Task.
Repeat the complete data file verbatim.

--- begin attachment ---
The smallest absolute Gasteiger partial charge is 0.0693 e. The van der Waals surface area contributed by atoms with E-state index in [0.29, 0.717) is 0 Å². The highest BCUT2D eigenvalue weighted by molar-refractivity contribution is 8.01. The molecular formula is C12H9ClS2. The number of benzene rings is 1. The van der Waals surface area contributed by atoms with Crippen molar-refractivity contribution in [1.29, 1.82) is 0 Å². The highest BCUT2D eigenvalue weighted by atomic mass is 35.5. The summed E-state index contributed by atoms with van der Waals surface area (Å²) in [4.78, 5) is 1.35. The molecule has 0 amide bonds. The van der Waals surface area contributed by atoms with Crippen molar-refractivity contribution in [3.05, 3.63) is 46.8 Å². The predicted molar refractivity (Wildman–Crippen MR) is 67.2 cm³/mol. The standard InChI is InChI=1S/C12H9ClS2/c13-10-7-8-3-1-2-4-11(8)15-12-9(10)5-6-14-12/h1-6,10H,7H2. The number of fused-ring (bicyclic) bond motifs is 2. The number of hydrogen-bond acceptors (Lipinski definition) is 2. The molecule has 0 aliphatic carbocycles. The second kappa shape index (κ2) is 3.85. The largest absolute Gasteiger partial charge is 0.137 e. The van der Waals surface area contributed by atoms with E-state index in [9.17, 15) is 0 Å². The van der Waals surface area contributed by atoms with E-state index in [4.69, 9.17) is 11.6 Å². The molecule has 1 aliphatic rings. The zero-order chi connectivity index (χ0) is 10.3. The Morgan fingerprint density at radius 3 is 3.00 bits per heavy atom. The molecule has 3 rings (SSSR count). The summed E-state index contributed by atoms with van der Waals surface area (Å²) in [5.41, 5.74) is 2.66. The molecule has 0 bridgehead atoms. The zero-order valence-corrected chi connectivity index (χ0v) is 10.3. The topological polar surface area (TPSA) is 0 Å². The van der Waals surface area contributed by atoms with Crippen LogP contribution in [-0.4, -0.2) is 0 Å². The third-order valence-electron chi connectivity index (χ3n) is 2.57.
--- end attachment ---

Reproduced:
The smallest absolute Gasteiger partial charge is 0.0693 e. The van der Waals surface area contributed by atoms with E-state index in [0.29, 0.717) is 0 Å². The highest BCUT2D eigenvalue weighted by molar-refractivity contribution is 8.01. The molecular formula is C12H9ClS2. The number of benzene rings is 1. The van der Waals surface area contributed by atoms with Crippen molar-refractivity contribution in [1.29, 1.82) is 0 Å². The highest BCUT2D eigenvalue weighted by atomic mass is 35.5. The summed E-state index contributed by atoms with van der Waals surface area (Å²) in [4.78, 5) is 1.35. The molecule has 0 amide bonds. The van der Waals surface area contributed by atoms with Crippen molar-refractivity contribution in [3.05, 3.63) is 46.8 Å². The predicted molar refractivity (Wildman–Crippen MR) is 67.2 cm³/mol. The standard InChI is InChI=1S/C12H9ClS2/c13-10-7-8-3-1-2-4-11(8)15-12-9(10)5-6-14-12/h1-6,10H,7H2. The number of fused-ring (bicyclic) bond motifs is 2. The number of hydrogen-bond acceptors (Lipinski definition) is 2. The molecule has 0 aliphatic carbocycles. The second kappa shape index (κ2) is 3.85. The largest absolute Gasteiger partial charge is 0.137 e. The van der Waals surface area contributed by atoms with E-state index in [9.17, 15) is 0 Å². The van der Waals surface area contributed by atoms with E-state index in [4.69, 9.17) is 11.6 Å². The molecule has 1 aliphatic rings. The zero-order chi connectivity index (χ0) is 10.3. The Morgan fingerprint density at radius 3 is 3.00 bits per heavy atom. The molecule has 3 rings (SSSR count). The summed E-state index contributed by atoms with van der Waals surface area (Å²) in [5.41, 5.74) is 2.66. The molecule has 0 bridgehead atoms. The zero-order valence-corrected chi connectivity index (χ0v) is 10.3. The topological polar surface area (TPSA) is 0 Å². The van der Waals surface area contributed by atoms with Crippen LogP contribution in [-0.4, -0.2) is 0 Å². The third-order valence-electron chi connectivity index (χ3n) is 2.57.